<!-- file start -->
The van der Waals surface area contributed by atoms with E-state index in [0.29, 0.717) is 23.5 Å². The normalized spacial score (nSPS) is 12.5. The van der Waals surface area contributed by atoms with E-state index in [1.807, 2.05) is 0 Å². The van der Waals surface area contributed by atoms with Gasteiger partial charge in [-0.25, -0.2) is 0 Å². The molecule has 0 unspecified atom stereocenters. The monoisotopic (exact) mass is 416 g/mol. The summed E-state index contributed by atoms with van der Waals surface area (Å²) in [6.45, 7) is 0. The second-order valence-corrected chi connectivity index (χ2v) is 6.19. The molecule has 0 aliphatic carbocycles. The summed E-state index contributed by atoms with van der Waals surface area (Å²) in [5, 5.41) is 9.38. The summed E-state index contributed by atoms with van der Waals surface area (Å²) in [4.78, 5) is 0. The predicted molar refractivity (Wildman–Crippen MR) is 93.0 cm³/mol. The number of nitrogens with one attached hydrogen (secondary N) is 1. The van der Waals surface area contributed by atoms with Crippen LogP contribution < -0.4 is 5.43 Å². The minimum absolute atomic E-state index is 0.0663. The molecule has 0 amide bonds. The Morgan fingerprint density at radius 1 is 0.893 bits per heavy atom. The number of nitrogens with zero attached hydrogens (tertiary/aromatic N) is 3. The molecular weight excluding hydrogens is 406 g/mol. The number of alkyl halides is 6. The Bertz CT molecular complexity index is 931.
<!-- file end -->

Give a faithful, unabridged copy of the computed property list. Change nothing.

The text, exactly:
The van der Waals surface area contributed by atoms with E-state index in [0.29, 0.717) is 23.5 Å². The normalized spacial score (nSPS) is 12.5. The van der Waals surface area contributed by atoms with E-state index in [1.807, 2.05) is 0 Å². The van der Waals surface area contributed by atoms with Gasteiger partial charge in [-0.25, -0.2) is 0 Å². The molecule has 0 unspecified atom stereocenters. The monoisotopic (exact) mass is 416 g/mol. The summed E-state index contributed by atoms with van der Waals surface area (Å²) in [6.45, 7) is 0. The second-order valence-corrected chi connectivity index (χ2v) is 6.19. The molecule has 0 aliphatic carbocycles. The summed E-state index contributed by atoms with van der Waals surface area (Å²) in [5, 5.41) is 9.38. The summed E-state index contributed by atoms with van der Waals surface area (Å²) in [4.78, 5) is 0. The predicted molar refractivity (Wildman–Crippen MR) is 93.0 cm³/mol. The number of nitrogens with one attached hydrogen (secondary N) is 1. The van der Waals surface area contributed by atoms with Crippen LogP contribution < -0.4 is 5.43 Å². The minimum absolute atomic E-state index is 0.0663. The molecule has 0 amide bonds. The Morgan fingerprint density at radius 1 is 0.893 bits per heavy atom. The number of nitrogens with zero attached hydrogens (tertiary/aromatic N) is 3. The molecular weight excluding hydrogens is 406 g/mol. The number of alkyl halides is 6. The Bertz CT molecular complexity index is 931.